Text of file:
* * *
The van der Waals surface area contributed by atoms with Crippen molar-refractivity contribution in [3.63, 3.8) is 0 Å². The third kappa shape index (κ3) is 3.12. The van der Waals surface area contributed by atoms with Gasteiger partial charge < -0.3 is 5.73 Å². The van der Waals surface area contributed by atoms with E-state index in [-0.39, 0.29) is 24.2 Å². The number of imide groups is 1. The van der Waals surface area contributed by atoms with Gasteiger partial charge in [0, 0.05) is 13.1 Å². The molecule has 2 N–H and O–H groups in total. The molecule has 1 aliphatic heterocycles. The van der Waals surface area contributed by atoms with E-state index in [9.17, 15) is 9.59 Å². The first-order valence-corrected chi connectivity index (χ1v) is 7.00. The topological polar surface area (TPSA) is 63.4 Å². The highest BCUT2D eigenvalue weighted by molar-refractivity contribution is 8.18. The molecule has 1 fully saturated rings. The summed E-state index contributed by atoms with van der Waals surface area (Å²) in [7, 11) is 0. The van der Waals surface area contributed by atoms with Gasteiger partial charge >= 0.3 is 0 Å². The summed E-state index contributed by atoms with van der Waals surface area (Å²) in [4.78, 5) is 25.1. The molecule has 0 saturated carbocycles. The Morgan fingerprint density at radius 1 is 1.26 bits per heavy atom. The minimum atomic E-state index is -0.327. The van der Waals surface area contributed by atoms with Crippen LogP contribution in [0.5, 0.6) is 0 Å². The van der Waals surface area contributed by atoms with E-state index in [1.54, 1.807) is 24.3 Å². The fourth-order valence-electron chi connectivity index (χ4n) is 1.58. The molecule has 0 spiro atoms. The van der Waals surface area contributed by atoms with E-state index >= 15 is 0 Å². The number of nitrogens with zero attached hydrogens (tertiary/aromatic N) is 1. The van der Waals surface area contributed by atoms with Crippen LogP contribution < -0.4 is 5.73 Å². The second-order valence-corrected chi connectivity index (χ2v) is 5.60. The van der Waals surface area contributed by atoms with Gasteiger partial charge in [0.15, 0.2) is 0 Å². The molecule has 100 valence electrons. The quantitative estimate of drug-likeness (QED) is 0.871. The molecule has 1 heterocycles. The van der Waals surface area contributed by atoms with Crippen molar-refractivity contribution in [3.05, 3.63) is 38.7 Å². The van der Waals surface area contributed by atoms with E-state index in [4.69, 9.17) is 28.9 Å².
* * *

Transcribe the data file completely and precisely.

The van der Waals surface area contributed by atoms with Crippen molar-refractivity contribution in [3.63, 3.8) is 0 Å². The third kappa shape index (κ3) is 3.12. The van der Waals surface area contributed by atoms with Gasteiger partial charge < -0.3 is 5.73 Å². The van der Waals surface area contributed by atoms with E-state index in [-0.39, 0.29) is 24.2 Å². The number of imide groups is 1. The van der Waals surface area contributed by atoms with Gasteiger partial charge in [0, 0.05) is 13.1 Å². The molecule has 2 N–H and O–H groups in total. The molecule has 1 aliphatic heterocycles. The van der Waals surface area contributed by atoms with E-state index in [9.17, 15) is 9.59 Å². The first-order valence-corrected chi connectivity index (χ1v) is 7.00. The topological polar surface area (TPSA) is 63.4 Å². The highest BCUT2D eigenvalue weighted by molar-refractivity contribution is 8.18. The molecule has 1 fully saturated rings. The summed E-state index contributed by atoms with van der Waals surface area (Å²) in [7, 11) is 0. The van der Waals surface area contributed by atoms with Gasteiger partial charge >= 0.3 is 0 Å². The summed E-state index contributed by atoms with van der Waals surface area (Å²) in [4.78, 5) is 25.1. The molecule has 0 saturated carbocycles. The Morgan fingerprint density at radius 1 is 1.26 bits per heavy atom. The minimum atomic E-state index is -0.327. The van der Waals surface area contributed by atoms with Crippen LogP contribution in [0.5, 0.6) is 0 Å². The van der Waals surface area contributed by atoms with E-state index in [1.54, 1.807) is 24.3 Å². The fourth-order valence-electron chi connectivity index (χ4n) is 1.58. The molecule has 0 spiro atoms. The van der Waals surface area contributed by atoms with E-state index >= 15 is 0 Å². The number of nitrogens with zero attached hydrogens (tertiary/aromatic N) is 1. The van der Waals surface area contributed by atoms with Crippen LogP contribution < -0.4 is 5.73 Å². The second-order valence-corrected chi connectivity index (χ2v) is 5.60. The van der Waals surface area contributed by atoms with Gasteiger partial charge in [0.15, 0.2) is 0 Å². The molecule has 100 valence electrons. The quantitative estimate of drug-likeness (QED) is 0.871. The molecule has 1 heterocycles. The van der Waals surface area contributed by atoms with Crippen molar-refractivity contribution in [3.05, 3.63) is 38.7 Å². The van der Waals surface area contributed by atoms with E-state index in [4.69, 9.17) is 28.9 Å².